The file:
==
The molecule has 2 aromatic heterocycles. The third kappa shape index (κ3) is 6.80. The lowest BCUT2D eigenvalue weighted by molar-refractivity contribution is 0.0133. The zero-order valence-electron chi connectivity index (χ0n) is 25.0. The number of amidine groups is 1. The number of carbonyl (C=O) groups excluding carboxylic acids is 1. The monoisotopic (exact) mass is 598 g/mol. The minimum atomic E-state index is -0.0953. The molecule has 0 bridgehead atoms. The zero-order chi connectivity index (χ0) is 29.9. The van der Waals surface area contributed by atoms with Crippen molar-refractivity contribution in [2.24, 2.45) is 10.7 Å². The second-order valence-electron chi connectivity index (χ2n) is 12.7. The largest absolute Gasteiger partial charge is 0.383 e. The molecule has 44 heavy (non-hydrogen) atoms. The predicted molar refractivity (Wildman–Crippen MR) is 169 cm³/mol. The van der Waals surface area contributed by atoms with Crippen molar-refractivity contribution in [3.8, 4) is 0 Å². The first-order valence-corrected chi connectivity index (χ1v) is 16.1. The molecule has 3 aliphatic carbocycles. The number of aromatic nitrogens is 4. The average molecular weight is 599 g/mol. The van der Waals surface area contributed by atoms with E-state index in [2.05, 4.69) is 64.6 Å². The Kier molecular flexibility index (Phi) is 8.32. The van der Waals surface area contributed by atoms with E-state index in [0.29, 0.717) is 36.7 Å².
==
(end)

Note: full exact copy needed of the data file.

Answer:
The molecule has 2 aromatic heterocycles. The third kappa shape index (κ3) is 6.80. The lowest BCUT2D eigenvalue weighted by molar-refractivity contribution is 0.0133. The zero-order valence-electron chi connectivity index (χ0n) is 25.0. The number of amidine groups is 1. The number of carbonyl (C=O) groups excluding carboxylic acids is 1. The monoisotopic (exact) mass is 598 g/mol. The minimum atomic E-state index is -0.0953. The molecule has 0 bridgehead atoms. The zero-order chi connectivity index (χ0) is 29.9. The van der Waals surface area contributed by atoms with Crippen molar-refractivity contribution in [2.24, 2.45) is 10.7 Å². The second-order valence-electron chi connectivity index (χ2n) is 12.7. The largest absolute Gasteiger partial charge is 0.383 e. The molecule has 44 heavy (non-hydrogen) atoms. The predicted molar refractivity (Wildman–Crippen MR) is 169 cm³/mol. The van der Waals surface area contributed by atoms with Crippen molar-refractivity contribution in [3.8, 4) is 0 Å². The first-order valence-corrected chi connectivity index (χ1v) is 16.1. The molecule has 3 aliphatic carbocycles. The number of aromatic nitrogens is 4. The average molecular weight is 599 g/mol. The van der Waals surface area contributed by atoms with E-state index in [2.05, 4.69) is 64.6 Å². The Kier molecular flexibility index (Phi) is 8.32. The van der Waals surface area contributed by atoms with E-state index in [0.29, 0.717) is 36.7 Å².